The aim of this review was to examine how clonidine applied to the skin works in people with neuropathic pain. To answer this question, we searched medical databases up to 17 September 2014. We found only two studies that provided information. They lasted 8 weeks and 12 weeks and included a total of 344 participants with painful diabetic neuropathy (PDN). One drug manufacturer supported both studies, which were of low quality.
From these studies, we know that clonidine applied to the skin probably gives little benefit to patients with PDN, but we cannot be sure of this. Clonidine may provide partial pain relief to one out of eight people treated with it. We do not know how clonidine applied to the skin works in other neuropathic pain conditions. Treatment with the drug for short periods probably will not cause side effects, but we do not know from the studies if clonidine is safe for long-term use. Researchers have reported no differences in the total numbers of side effects among people taking TC or placebo.
The most important message from this review is that clonidine applied to the skin may give partial pain relief for only some people with PDN.
Limited evidence from a small number of studies of moderate to low quality suggests that TC may provide some benefit in peripheral diabetic neuropathy. The drug may be useful in situations for which no better treatment options are available because of lack of efficacy, contraindications or adverse events. Additional trials are needed to assess TC in other neuropathic pain conditions and to determine how patients who have a chance to respond to the drug should be selected for treatment.
Clonidine is a presynaptic alpha-2-adrenergic receptor agonist used for many years to treat hypertension and other conditions, including chronic pain. Adverse events associated with systemic use of the drug have limited its application. Topical use of drugs is currently gaining interest, as it may limit adverse events without loss of analgesic efficacy. Topical clonidine (TC) formulations have been investigated recently in clinical trials.
The objectives of this review were to assess the analgesic efficacy of TC for chronic neuropathic pain in adults and to assess the frequency of adverse events associated with clinical use of TC for chronic neuropathic pain.
We searched the Cochrane Register of Studies (CRS) Online (Cochrane Central Register of Controlled Trials (CENTRAL)), MEDLINE and EMBASE databases, reference lists of retrieved papers and trial registries, and we contacted experts in the field. We performed the most recent search on 17 September 2014.
We included randomised, double-blind studies of at least two weeks' duration comparing TC versus placebo or other active treatment in patients with chronic neuropathic pain.
Two review authors extracted data from the studies and assessed bias. We planned three tiers of evidence analysis. The first tier was designed to analyse data meeting current best standards, by which studies reported the outcome of at least 50% pain intensity reduction over baseline (or its equivalent) without use of the last observation carried forward or other imputation method for dropouts, reported an intention-to-treat (ITT) analysis, lasted eight weeks or longer, had a parallel-group design and included at least 200 participants (preferably at least 400) in the comparison. The second tier was designed to use data from at least 200 participants but in cases in which one of the above conditions was not met. The third tier of evidence was assumed in other situations.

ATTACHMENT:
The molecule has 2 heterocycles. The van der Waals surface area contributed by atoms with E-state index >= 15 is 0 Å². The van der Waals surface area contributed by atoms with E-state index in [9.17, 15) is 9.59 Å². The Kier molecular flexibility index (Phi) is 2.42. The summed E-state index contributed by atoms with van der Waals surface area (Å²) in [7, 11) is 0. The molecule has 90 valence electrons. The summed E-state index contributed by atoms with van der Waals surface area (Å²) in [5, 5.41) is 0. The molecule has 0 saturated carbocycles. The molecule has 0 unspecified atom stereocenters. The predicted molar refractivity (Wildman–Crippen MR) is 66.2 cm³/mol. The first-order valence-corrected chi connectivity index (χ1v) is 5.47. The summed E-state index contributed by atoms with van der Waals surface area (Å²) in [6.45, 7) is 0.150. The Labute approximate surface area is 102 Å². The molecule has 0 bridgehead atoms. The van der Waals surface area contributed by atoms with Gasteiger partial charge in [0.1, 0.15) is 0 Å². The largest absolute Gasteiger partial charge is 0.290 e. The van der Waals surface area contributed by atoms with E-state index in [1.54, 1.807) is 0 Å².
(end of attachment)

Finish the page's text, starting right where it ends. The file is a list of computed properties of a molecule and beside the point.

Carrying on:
We included two studies in the review, with a total of 344 participants. Studies lasted 8 weeks and 12 weeks and compared TC versus placebo. 0.1%. TC was applied in gel form to the painful area two to three times daily.
Studies included in this review were subject to potential bias and were classified as of moderate or low quality. One drug manufacturer supported both studies.
We found no top-tier evidence for TC in neuropathic pain. Second-tier evidence indicated slight improvement after the drug was used in study participants with painful diabetic neuropathy (PDN). A greater number of participants in the TC group had at least 30% reduction in pain compared with placebo (risk ratio (RR) 1.35, 95% confidence interval (CI) 1.03 to 1.77; number needed to treat for an additional beneficial outcome (NNTB) 8.33, 95% CI 4.3 to 50). Third-tier evidence indicated that TC was no better than placebo for achieving at least 50% reduction in pain intensity and on the Patient Global Impression of Change Scale. The two included studies could be subject to significant bias. We found no studies that reported other neuropathic pain conditions.
The rate of adverse events did not differ between groups, with the exception of a higher incidence of mild skin reactions in the placebo group, which should have no clinical significance.